- Regional bank stocks are poised to rally 15% in coming weeks, Fundstrat’s Tom Lee said.
- Lee pointed to a recovery among regional lenders after sentiment approached “absurd” levels last week.
- But he acknowledged longer-term risks loom for bank stocks until the Fed cuts interest rates.
Regional bank stocks are poised to rally in the coming weeks, as banking volatility stabilizes and investor sentiment approaching “absurd” levels, according to Fundstrat’s head of research Tom Lee.
Lee, who has been bullish on stocks through most of the past year’s bear market, pointed to the stabilization in regional bank stocks in the aftermath of recent banking failures. Troubled lenders, like PacWest and Western Alliance, have eked out a small recovery after plunging last week on fears of more weakness following First Republic’s failure.
Regional deposits rose $6.4 billion over the last week, and lending increased by $30.6 billion, according to Federal Reserve data – reflecting a rebound in investor sentiment that’s been “near absurd” levels, Lee said.
That’s largely due to the Fed’s 25 basis-point rate hike last Wednesday, with investors expecting the Fed to pause rates at their next policy meeting before cutting rates later in 2023. That could be bullish for stocks and regional bank stocks in particular, since experts say banking troubles were set in motion by the aggressive rise in interest rates over the past year.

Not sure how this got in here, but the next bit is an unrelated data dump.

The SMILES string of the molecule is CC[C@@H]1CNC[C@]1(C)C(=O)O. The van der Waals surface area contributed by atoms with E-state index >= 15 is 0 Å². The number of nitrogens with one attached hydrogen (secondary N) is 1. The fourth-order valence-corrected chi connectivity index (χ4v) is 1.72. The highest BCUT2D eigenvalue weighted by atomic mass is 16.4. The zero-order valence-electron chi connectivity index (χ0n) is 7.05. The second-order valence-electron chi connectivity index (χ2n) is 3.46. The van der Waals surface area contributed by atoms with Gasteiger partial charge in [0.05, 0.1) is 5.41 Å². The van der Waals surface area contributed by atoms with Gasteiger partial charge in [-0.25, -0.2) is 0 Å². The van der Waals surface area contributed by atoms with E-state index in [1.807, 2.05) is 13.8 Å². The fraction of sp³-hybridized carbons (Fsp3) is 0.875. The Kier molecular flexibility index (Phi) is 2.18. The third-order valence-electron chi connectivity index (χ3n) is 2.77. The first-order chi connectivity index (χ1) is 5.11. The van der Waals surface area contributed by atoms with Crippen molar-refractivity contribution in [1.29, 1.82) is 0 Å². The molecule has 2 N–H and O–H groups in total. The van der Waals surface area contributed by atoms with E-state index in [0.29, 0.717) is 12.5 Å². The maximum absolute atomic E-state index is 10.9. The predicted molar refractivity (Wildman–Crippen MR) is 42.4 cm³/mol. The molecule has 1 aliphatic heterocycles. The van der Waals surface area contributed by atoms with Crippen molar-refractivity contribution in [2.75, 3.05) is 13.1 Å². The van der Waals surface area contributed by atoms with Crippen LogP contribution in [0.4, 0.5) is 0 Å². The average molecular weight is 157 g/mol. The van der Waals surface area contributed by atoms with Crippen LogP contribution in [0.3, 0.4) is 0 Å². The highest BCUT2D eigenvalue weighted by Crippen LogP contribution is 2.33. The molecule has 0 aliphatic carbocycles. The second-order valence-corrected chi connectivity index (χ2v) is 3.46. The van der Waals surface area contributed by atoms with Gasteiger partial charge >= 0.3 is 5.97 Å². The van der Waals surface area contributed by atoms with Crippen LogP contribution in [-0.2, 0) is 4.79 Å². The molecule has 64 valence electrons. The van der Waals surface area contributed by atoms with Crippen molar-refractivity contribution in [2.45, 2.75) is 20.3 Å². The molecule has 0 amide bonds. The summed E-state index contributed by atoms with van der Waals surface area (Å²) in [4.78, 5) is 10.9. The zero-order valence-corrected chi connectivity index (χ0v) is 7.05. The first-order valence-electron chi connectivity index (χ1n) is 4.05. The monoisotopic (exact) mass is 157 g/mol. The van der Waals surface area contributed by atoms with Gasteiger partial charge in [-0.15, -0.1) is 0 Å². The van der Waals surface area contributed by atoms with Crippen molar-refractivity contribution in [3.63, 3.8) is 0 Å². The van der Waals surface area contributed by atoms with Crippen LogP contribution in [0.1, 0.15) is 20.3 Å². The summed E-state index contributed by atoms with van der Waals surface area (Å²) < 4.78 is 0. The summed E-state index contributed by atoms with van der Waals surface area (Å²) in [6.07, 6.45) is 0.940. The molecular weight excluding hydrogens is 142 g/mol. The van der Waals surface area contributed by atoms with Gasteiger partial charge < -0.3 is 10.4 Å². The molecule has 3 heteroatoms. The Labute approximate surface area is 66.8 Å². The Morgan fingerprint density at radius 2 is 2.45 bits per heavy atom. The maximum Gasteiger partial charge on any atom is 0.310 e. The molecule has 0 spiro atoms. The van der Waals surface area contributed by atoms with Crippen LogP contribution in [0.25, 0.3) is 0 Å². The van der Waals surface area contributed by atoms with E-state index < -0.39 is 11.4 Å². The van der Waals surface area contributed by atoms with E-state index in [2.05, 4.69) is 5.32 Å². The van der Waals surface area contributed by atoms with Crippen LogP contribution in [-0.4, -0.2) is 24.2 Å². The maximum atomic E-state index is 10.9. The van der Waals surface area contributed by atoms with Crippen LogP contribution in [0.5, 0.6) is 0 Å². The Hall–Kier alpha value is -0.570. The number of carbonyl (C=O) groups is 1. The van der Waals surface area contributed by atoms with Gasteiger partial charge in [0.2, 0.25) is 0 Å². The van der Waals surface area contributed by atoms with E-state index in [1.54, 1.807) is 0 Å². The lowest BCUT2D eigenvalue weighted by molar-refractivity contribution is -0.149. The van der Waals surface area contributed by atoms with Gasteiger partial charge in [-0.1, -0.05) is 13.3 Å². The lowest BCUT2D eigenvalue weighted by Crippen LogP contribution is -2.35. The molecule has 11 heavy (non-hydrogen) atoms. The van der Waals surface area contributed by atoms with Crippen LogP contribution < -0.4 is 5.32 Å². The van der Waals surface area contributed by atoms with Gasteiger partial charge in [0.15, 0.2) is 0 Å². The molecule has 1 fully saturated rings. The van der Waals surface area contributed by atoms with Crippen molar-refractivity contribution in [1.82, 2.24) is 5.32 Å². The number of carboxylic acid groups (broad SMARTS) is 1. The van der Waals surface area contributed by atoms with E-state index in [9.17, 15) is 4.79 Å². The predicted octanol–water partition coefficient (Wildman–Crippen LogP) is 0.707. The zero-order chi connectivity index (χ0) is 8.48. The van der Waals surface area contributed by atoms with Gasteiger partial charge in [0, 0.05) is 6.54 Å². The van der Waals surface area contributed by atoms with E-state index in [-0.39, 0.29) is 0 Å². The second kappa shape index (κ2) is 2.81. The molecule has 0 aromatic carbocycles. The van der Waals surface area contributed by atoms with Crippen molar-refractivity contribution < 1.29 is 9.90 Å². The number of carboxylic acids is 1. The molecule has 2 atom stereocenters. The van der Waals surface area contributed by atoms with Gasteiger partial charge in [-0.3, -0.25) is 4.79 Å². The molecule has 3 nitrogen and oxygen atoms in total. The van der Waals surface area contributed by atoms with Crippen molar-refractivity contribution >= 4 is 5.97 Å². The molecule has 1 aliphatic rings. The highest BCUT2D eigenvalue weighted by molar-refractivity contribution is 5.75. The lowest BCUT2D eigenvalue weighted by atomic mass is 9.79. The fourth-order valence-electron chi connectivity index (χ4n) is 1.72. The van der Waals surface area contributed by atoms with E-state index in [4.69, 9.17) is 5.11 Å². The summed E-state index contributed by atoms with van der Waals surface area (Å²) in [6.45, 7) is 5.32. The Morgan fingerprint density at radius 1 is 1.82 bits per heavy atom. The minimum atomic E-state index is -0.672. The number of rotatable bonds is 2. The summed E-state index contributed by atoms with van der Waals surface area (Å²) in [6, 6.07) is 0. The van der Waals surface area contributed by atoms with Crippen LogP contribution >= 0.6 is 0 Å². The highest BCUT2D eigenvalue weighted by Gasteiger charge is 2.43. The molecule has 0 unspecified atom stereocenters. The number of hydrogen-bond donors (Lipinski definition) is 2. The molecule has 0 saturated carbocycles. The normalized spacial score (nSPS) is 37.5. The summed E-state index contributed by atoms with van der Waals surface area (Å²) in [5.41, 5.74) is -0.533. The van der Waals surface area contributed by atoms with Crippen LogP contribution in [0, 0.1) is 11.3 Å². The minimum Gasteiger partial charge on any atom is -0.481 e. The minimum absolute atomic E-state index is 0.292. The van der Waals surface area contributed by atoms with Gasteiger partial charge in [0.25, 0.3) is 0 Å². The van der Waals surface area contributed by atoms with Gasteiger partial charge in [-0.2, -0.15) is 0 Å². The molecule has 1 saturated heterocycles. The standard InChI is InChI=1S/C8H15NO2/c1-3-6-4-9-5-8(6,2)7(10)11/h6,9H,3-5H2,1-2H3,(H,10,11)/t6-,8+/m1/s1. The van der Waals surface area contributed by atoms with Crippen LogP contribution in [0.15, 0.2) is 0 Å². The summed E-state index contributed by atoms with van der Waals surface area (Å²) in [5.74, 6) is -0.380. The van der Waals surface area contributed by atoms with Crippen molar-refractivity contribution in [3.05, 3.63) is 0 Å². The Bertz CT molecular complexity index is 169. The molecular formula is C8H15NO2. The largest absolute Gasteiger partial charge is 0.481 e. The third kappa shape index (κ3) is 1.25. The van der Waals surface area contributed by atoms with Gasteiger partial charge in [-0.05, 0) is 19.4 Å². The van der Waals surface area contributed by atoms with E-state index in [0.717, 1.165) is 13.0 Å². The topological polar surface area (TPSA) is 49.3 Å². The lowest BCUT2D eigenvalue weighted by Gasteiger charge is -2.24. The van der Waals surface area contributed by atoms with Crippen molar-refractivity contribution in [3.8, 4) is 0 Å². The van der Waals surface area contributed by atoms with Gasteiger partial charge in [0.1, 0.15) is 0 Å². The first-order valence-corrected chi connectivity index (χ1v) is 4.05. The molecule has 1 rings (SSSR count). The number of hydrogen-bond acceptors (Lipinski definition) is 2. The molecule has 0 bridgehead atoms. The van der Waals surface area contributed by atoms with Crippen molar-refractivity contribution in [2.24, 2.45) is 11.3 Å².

“There is a ‘Fed put’ on regional banks temporarily,” Lee said in a note on Monday, pointing to expectations that the central bank would pull back on rate hikes to avoid putting pressure on the banking sector. He predicted a rally of at least 10-15% over the next six weeks for regional banks, echoing earlier predictions from Fundstrat strategist Mark Newton, who said regional banks hit a bottom last Friday due to seller exhaustion.
That comes less than a week after the collapse of First Republic Bank, which reignited fears of more banking failures. Some experts, like JPMorgan CEO Jamie Dimon, have said that banking failures are largely over, though markets could face more trouble as banks pull back on lending and tighten financial conditions even further.